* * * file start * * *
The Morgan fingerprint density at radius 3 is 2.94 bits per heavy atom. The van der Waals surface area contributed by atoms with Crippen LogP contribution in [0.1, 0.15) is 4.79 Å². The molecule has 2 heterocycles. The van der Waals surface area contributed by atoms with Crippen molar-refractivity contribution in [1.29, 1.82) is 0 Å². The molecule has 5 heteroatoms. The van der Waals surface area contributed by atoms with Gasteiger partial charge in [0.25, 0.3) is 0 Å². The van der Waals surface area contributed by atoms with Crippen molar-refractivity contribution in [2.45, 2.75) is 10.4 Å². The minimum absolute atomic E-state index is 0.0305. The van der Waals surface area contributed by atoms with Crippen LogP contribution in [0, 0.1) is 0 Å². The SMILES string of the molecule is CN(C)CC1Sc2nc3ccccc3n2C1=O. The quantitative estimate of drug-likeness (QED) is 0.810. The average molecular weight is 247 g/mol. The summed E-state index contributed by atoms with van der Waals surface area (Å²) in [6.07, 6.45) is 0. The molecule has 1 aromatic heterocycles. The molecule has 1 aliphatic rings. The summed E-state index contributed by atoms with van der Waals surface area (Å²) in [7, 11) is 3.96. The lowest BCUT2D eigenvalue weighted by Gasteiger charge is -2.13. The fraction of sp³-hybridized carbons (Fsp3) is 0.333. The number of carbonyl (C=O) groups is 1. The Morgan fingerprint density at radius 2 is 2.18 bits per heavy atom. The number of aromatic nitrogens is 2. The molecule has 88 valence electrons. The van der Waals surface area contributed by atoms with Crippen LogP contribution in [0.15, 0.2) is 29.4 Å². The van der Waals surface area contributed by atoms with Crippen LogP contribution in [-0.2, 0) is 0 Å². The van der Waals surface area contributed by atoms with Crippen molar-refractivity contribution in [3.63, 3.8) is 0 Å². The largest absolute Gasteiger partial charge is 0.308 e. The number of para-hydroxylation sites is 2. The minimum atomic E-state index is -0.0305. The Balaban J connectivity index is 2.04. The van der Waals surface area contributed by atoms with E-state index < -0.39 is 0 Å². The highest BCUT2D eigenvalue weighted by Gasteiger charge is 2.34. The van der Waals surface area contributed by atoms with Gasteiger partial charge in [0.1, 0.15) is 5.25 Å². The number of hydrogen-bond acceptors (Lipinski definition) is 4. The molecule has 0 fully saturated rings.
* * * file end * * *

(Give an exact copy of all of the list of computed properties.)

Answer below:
The Morgan fingerprint density at radius 3 is 2.94 bits per heavy atom. The van der Waals surface area contributed by atoms with Crippen LogP contribution in [0.1, 0.15) is 4.79 Å². The molecule has 2 heterocycles. The van der Waals surface area contributed by atoms with Crippen molar-refractivity contribution in [1.29, 1.82) is 0 Å². The molecule has 5 heteroatoms. The van der Waals surface area contributed by atoms with Gasteiger partial charge in [0.25, 0.3) is 0 Å². The van der Waals surface area contributed by atoms with Crippen molar-refractivity contribution in [2.45, 2.75) is 10.4 Å². The minimum absolute atomic E-state index is 0.0305. The van der Waals surface area contributed by atoms with Crippen LogP contribution in [0, 0.1) is 0 Å². The SMILES string of the molecule is CN(C)CC1Sc2nc3ccccc3n2C1=O. The quantitative estimate of drug-likeness (QED) is 0.810. The average molecular weight is 247 g/mol. The summed E-state index contributed by atoms with van der Waals surface area (Å²) in [6.07, 6.45) is 0. The molecule has 1 aromatic heterocycles. The molecule has 1 aliphatic rings. The summed E-state index contributed by atoms with van der Waals surface area (Å²) in [7, 11) is 3.96. The lowest BCUT2D eigenvalue weighted by Gasteiger charge is -2.13. The fraction of sp³-hybridized carbons (Fsp3) is 0.333. The number of carbonyl (C=O) groups is 1. The Morgan fingerprint density at radius 2 is 2.18 bits per heavy atom. The number of aromatic nitrogens is 2. The molecule has 88 valence electrons. The van der Waals surface area contributed by atoms with Crippen LogP contribution in [0.15, 0.2) is 29.4 Å². The van der Waals surface area contributed by atoms with Crippen LogP contribution in [-0.2, 0) is 0 Å². The van der Waals surface area contributed by atoms with Crippen molar-refractivity contribution in [3.63, 3.8) is 0 Å². The largest absolute Gasteiger partial charge is 0.308 e. The number of para-hydroxylation sites is 2. The minimum atomic E-state index is -0.0305. The Balaban J connectivity index is 2.04. The van der Waals surface area contributed by atoms with E-state index < -0.39 is 0 Å². The highest BCUT2D eigenvalue weighted by Gasteiger charge is 2.34. The van der Waals surface area contributed by atoms with Gasteiger partial charge in [0.1, 0.15) is 5.25 Å². The number of hydrogen-bond acceptors (Lipinski definition) is 4. The molecule has 0 fully saturated rings.